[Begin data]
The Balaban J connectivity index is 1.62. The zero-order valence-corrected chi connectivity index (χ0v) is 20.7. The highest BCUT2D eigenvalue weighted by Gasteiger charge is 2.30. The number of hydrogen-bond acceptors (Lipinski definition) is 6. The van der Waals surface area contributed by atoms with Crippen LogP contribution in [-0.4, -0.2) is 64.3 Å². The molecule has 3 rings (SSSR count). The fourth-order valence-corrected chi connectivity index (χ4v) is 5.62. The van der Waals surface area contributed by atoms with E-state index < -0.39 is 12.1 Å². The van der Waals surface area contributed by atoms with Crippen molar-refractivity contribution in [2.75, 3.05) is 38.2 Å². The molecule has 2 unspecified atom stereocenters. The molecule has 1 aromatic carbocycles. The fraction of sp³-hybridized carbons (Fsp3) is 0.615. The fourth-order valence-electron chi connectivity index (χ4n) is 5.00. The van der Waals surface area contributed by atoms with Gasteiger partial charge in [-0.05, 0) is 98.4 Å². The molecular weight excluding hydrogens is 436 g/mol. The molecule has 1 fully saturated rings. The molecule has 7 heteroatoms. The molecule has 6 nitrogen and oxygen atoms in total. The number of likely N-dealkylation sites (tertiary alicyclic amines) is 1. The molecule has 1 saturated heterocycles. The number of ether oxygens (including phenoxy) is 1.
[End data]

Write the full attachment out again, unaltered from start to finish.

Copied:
The Balaban J connectivity index is 1.62. The zero-order valence-corrected chi connectivity index (χ0v) is 20.7. The highest BCUT2D eigenvalue weighted by Gasteiger charge is 2.30. The number of hydrogen-bond acceptors (Lipinski definition) is 6. The van der Waals surface area contributed by atoms with Crippen LogP contribution in [-0.4, -0.2) is 64.3 Å². The molecule has 3 rings (SSSR count). The fourth-order valence-corrected chi connectivity index (χ4v) is 5.62. The van der Waals surface area contributed by atoms with E-state index < -0.39 is 12.1 Å². The van der Waals surface area contributed by atoms with Crippen molar-refractivity contribution in [2.75, 3.05) is 38.2 Å². The molecule has 2 unspecified atom stereocenters. The molecule has 1 aromatic carbocycles. The fraction of sp³-hybridized carbons (Fsp3) is 0.615. The fourth-order valence-electron chi connectivity index (χ4n) is 5.00. The van der Waals surface area contributed by atoms with Gasteiger partial charge in [-0.05, 0) is 98.4 Å². The molecular weight excluding hydrogens is 436 g/mol. The molecule has 1 fully saturated rings. The molecule has 7 heteroatoms. The molecule has 6 nitrogen and oxygen atoms in total. The number of likely N-dealkylation sites (tertiary alicyclic amines) is 1. The molecule has 1 saturated heterocycles. The number of ether oxygens (including phenoxy) is 1.